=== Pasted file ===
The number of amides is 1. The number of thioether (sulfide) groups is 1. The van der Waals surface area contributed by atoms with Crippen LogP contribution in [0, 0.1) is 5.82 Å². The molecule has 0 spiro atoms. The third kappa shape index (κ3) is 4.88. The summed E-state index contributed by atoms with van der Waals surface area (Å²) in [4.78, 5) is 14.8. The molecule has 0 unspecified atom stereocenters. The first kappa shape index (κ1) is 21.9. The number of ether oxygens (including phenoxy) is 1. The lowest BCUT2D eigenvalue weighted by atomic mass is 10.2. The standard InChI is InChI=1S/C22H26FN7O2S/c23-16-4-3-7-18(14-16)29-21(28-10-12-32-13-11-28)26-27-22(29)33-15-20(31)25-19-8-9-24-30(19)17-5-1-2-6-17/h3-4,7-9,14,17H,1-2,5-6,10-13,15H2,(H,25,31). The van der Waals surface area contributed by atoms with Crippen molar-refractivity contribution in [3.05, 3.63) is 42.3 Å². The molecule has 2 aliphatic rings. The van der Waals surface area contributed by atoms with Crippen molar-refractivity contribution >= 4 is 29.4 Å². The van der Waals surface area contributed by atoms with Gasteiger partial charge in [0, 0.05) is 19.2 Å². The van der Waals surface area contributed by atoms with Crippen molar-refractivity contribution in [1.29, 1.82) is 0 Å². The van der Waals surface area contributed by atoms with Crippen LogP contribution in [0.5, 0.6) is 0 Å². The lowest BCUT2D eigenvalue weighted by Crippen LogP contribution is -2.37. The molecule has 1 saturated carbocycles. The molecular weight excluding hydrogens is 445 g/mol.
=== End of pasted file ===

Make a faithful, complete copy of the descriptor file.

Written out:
The number of amides is 1. The number of thioether (sulfide) groups is 1. The van der Waals surface area contributed by atoms with Crippen LogP contribution in [0, 0.1) is 5.82 Å². The molecule has 0 spiro atoms. The third kappa shape index (κ3) is 4.88. The summed E-state index contributed by atoms with van der Waals surface area (Å²) in [4.78, 5) is 14.8. The molecule has 0 unspecified atom stereocenters. The first kappa shape index (κ1) is 21.9. The number of ether oxygens (including phenoxy) is 1. The lowest BCUT2D eigenvalue weighted by atomic mass is 10.2. The standard InChI is InChI=1S/C22H26FN7O2S/c23-16-4-3-7-18(14-16)29-21(28-10-12-32-13-11-28)26-27-22(29)33-15-20(31)25-19-8-9-24-30(19)17-5-1-2-6-17/h3-4,7-9,14,17H,1-2,5-6,10-13,15H2,(H,25,31). The van der Waals surface area contributed by atoms with Crippen molar-refractivity contribution in [3.05, 3.63) is 42.3 Å². The molecule has 2 aliphatic rings. The van der Waals surface area contributed by atoms with Crippen molar-refractivity contribution >= 4 is 29.4 Å². The van der Waals surface area contributed by atoms with Gasteiger partial charge in [0, 0.05) is 19.2 Å². The van der Waals surface area contributed by atoms with Crippen molar-refractivity contribution in [1.29, 1.82) is 0 Å². The van der Waals surface area contributed by atoms with Crippen LogP contribution in [0.5, 0.6) is 0 Å². The lowest BCUT2D eigenvalue weighted by Crippen LogP contribution is -2.37. The molecule has 1 saturated carbocycles. The molecular weight excluding hydrogens is 445 g/mol.